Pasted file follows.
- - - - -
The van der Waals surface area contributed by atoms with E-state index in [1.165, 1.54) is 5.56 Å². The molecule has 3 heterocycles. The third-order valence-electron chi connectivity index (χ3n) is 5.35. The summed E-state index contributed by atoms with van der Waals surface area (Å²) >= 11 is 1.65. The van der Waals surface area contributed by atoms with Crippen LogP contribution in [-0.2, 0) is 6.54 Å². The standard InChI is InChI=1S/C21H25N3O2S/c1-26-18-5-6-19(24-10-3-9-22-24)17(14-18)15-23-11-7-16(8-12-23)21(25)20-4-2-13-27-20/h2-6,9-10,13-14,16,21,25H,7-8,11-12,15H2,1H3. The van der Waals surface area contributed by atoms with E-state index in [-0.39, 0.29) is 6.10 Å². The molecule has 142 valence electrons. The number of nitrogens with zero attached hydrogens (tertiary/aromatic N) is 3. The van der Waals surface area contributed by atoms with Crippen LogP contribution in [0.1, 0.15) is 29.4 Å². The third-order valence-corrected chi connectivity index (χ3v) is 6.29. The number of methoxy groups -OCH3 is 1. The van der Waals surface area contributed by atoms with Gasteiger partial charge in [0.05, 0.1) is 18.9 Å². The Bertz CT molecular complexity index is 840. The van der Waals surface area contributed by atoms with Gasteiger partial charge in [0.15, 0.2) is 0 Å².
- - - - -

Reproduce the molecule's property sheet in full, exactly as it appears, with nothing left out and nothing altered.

The van der Waals surface area contributed by atoms with E-state index in [1.165, 1.54) is 5.56 Å². The molecule has 3 heterocycles. The third-order valence-electron chi connectivity index (χ3n) is 5.35. The summed E-state index contributed by atoms with van der Waals surface area (Å²) >= 11 is 1.65. The van der Waals surface area contributed by atoms with Crippen LogP contribution in [-0.2, 0) is 6.54 Å². The standard InChI is InChI=1S/C21H25N3O2S/c1-26-18-5-6-19(24-10-3-9-22-24)17(14-18)15-23-11-7-16(8-12-23)21(25)20-4-2-13-27-20/h2-6,9-10,13-14,16,21,25H,7-8,11-12,15H2,1H3. The van der Waals surface area contributed by atoms with E-state index in [-0.39, 0.29) is 6.10 Å². The molecule has 142 valence electrons. The number of nitrogens with zero attached hydrogens (tertiary/aromatic N) is 3. The van der Waals surface area contributed by atoms with Crippen LogP contribution in [0.1, 0.15) is 29.4 Å². The third-order valence-corrected chi connectivity index (χ3v) is 6.29. The number of methoxy groups -OCH3 is 1. The van der Waals surface area contributed by atoms with Gasteiger partial charge in [0.05, 0.1) is 18.9 Å². The Bertz CT molecular complexity index is 840. The van der Waals surface area contributed by atoms with Gasteiger partial charge in [0.15, 0.2) is 0 Å².